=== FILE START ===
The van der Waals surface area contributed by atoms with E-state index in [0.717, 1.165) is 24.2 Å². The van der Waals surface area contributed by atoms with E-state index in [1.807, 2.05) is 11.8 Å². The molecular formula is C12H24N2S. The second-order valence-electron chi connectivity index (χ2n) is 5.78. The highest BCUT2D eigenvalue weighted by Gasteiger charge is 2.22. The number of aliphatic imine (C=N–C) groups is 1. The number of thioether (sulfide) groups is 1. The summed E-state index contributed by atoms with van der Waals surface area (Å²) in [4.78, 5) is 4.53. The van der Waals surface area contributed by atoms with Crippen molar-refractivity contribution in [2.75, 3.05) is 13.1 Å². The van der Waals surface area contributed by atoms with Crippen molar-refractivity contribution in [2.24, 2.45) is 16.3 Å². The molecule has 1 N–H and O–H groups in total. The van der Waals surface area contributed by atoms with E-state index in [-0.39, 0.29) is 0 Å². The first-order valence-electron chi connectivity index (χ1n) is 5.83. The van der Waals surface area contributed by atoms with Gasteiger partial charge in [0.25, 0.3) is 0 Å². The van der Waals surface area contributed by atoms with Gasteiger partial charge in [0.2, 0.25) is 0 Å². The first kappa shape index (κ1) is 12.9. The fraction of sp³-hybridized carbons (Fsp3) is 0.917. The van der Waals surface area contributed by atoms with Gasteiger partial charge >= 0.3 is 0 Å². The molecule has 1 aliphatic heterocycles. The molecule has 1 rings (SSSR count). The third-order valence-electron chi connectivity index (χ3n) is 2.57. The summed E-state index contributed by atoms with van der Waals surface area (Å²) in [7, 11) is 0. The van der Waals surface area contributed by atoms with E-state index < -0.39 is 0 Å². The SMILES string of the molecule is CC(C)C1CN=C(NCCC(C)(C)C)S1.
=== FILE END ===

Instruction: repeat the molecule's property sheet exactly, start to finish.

The van der Waals surface area contributed by atoms with E-state index in [0.717, 1.165) is 24.2 Å². The van der Waals surface area contributed by atoms with E-state index in [1.807, 2.05) is 11.8 Å². The molecular formula is C12H24N2S. The second-order valence-electron chi connectivity index (χ2n) is 5.78. The highest BCUT2D eigenvalue weighted by Gasteiger charge is 2.22. The number of aliphatic imine (C=N–C) groups is 1. The number of thioether (sulfide) groups is 1. The summed E-state index contributed by atoms with van der Waals surface area (Å²) in [4.78, 5) is 4.53. The van der Waals surface area contributed by atoms with Crippen molar-refractivity contribution in [2.75, 3.05) is 13.1 Å². The van der Waals surface area contributed by atoms with Crippen molar-refractivity contribution in [2.24, 2.45) is 16.3 Å². The molecule has 1 N–H and O–H groups in total. The van der Waals surface area contributed by atoms with E-state index in [-0.39, 0.29) is 0 Å². The first-order valence-electron chi connectivity index (χ1n) is 5.83. The van der Waals surface area contributed by atoms with Gasteiger partial charge in [0.25, 0.3) is 0 Å². The van der Waals surface area contributed by atoms with Gasteiger partial charge in [0.2, 0.25) is 0 Å². The first kappa shape index (κ1) is 12.9. The fraction of sp³-hybridized carbons (Fsp3) is 0.917. The van der Waals surface area contributed by atoms with Gasteiger partial charge >= 0.3 is 0 Å². The molecule has 1 aliphatic heterocycles. The molecule has 1 rings (SSSR count). The third-order valence-electron chi connectivity index (χ3n) is 2.57. The summed E-state index contributed by atoms with van der Waals surface area (Å²) in [7, 11) is 0. The van der Waals surface area contributed by atoms with E-state index < -0.39 is 0 Å². The SMILES string of the molecule is CC(C)C1CN=C(NCCC(C)(C)C)S1.